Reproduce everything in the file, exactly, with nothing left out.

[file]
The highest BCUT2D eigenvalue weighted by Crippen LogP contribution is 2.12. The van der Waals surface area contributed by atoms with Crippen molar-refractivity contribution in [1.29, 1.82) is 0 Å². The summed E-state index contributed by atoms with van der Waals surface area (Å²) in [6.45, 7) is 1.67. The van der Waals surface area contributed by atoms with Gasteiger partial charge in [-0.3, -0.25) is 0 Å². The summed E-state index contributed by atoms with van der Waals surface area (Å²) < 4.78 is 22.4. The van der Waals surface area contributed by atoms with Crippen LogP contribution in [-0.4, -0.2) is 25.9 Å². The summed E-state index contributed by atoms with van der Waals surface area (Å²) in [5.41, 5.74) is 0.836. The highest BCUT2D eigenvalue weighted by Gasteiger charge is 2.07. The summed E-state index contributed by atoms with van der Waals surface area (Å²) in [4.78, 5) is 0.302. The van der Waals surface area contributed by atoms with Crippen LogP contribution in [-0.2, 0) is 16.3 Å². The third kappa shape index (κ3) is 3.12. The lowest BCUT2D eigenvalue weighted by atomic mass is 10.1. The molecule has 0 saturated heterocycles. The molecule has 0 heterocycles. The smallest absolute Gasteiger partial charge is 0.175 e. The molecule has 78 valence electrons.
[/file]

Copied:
The highest BCUT2D eigenvalue weighted by Crippen LogP contribution is 2.12. The van der Waals surface area contributed by atoms with Crippen molar-refractivity contribution in [1.29, 1.82) is 0 Å². The summed E-state index contributed by atoms with van der Waals surface area (Å²) in [6.45, 7) is 1.67. The van der Waals surface area contributed by atoms with Gasteiger partial charge in [-0.3, -0.25) is 0 Å². The summed E-state index contributed by atoms with van der Waals surface area (Å²) < 4.78 is 22.4. The van der Waals surface area contributed by atoms with Crippen LogP contribution in [-0.4, -0.2) is 25.9 Å². The summed E-state index contributed by atoms with van der Waals surface area (Å²) in [5.41, 5.74) is 0.836. The highest BCUT2D eigenvalue weighted by Gasteiger charge is 2.07. The summed E-state index contributed by atoms with van der Waals surface area (Å²) in [4.78, 5) is 0.302. The van der Waals surface area contributed by atoms with Crippen LogP contribution in [-0.2, 0) is 16.3 Å². The third kappa shape index (κ3) is 3.12. The lowest BCUT2D eigenvalue weighted by atomic mass is 10.1. The molecule has 0 saturated heterocycles. The molecule has 0 heterocycles. The smallest absolute Gasteiger partial charge is 0.175 e. The molecule has 78 valence electrons.